Judge Eric Profancik wonders how difficult it would be to give an animated woman a breast-reduction procedure.
A secret society determined to save the world…
It's an "animated script." That's how the press release describes the style of Ellium: Rise of the Fallen. How would I describe it? Like reading a comic book on television, except that the cells aren't still. The items (characters, backgrounds) move around, as in sliding around the frame—not walking or anything.
I went to the company's site to see what this disc was all about, as I was confused as to whether it was animated or live action. In not reading the fine print, I incorrectly deduced the latter. That is not a bad thing, though I am not an animation or comic fan. The intricacies of the genre escape me, as the last comic I've read would have been Dilbert in the newspaper many weeks ago.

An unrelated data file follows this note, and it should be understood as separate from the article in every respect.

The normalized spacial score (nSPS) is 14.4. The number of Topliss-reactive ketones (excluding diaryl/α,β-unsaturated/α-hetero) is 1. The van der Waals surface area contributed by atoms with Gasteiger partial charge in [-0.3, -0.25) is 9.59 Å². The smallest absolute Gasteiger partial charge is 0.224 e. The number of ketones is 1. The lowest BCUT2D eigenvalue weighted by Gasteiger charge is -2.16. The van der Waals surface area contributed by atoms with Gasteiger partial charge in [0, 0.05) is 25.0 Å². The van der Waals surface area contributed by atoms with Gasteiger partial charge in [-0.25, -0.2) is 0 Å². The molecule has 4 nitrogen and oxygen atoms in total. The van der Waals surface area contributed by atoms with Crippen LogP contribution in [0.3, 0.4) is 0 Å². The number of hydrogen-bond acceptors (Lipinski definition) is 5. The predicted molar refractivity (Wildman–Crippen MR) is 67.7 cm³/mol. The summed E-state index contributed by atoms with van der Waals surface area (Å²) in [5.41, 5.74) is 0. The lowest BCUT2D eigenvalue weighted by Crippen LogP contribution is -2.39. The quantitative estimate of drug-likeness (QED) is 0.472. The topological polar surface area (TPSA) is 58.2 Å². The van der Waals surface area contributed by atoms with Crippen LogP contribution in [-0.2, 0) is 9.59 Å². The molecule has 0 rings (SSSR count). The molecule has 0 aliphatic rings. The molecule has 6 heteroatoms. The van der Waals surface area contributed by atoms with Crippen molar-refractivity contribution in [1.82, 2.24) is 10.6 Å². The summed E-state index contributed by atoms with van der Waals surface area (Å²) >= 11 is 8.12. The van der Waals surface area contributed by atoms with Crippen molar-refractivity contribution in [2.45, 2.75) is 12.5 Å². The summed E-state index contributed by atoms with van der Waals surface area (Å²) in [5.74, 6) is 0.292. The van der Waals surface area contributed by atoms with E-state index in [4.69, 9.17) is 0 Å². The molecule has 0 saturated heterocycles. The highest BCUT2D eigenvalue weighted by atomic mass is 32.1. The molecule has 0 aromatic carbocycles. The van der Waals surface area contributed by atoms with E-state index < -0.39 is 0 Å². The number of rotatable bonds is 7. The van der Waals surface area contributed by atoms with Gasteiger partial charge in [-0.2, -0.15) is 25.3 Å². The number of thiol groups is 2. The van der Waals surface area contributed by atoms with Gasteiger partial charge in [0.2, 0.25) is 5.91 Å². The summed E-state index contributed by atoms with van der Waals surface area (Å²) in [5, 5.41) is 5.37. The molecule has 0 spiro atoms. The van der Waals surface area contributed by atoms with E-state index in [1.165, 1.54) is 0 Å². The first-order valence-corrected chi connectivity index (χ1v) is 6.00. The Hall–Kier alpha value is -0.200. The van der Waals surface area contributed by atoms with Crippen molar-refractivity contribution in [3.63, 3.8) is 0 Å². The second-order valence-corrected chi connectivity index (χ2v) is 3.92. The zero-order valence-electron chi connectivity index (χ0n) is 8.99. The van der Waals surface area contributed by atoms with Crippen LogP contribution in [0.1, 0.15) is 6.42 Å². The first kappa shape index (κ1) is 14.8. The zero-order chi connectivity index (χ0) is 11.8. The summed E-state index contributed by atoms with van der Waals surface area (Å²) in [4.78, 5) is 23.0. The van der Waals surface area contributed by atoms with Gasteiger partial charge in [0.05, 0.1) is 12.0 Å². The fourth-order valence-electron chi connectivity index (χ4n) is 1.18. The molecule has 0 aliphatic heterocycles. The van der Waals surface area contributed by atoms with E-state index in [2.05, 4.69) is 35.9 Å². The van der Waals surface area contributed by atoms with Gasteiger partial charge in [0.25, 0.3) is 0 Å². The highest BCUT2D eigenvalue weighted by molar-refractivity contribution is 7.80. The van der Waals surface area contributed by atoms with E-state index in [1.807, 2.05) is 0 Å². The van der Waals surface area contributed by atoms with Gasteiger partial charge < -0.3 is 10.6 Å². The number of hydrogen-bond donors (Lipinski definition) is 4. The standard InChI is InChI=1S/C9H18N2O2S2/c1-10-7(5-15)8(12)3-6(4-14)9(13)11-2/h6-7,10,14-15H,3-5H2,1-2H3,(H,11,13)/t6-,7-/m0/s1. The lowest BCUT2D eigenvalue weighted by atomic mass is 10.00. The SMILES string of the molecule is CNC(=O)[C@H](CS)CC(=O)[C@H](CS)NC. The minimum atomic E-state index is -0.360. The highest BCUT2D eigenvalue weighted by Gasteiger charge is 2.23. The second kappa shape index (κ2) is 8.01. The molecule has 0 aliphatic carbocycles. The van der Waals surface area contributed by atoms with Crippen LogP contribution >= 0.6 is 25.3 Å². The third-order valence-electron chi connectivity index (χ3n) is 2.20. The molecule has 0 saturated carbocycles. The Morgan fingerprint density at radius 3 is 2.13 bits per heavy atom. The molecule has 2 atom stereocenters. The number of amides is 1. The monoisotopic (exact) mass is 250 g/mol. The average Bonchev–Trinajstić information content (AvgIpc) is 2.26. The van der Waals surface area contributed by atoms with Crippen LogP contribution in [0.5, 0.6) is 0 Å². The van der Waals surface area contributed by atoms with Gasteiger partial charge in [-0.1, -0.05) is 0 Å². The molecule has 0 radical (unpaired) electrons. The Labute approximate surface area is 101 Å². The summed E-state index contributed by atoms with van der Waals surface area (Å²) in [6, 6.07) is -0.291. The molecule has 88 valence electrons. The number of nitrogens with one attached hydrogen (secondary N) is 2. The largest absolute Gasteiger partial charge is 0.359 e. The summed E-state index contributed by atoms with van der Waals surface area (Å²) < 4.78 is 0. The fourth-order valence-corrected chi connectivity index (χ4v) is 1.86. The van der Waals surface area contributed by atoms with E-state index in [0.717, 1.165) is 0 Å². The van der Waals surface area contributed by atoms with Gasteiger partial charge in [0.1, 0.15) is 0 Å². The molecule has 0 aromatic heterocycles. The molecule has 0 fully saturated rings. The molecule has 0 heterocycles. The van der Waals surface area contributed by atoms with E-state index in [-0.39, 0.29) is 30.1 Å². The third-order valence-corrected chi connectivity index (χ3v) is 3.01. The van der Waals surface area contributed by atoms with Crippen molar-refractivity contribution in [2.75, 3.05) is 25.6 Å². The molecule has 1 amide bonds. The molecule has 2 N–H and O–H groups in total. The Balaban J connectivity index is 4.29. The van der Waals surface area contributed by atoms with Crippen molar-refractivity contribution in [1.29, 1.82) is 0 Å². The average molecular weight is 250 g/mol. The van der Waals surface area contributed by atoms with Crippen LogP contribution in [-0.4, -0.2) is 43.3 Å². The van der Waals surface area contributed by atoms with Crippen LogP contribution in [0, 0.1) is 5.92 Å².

Bear with me as you get an outsider's viewpoint on an animated world.
Facts of the Case
Ellium: Rise of the Fallen is a set of four short stories set in the year 2042 (with some establishing flashbacks). This disc works to introduce major characters in the growing global conflict with Ellium at its core. The four stories are:
• "Diamond Mine" (9 minutes): In the Democratic Republic of Congo, an unpopular president is about to see his country burst into revolution.
• "Blood Red Snow" (30 minutes): Investigating a murder/kidnapping case, Ellium Agent Samantha Snow must confront the horrors of her past.
• "Little Deaths" (7.5 minutes): Riel, a shadowy and sultry woman, seduces Charlie Harris, a geneticist. It will mark his doom.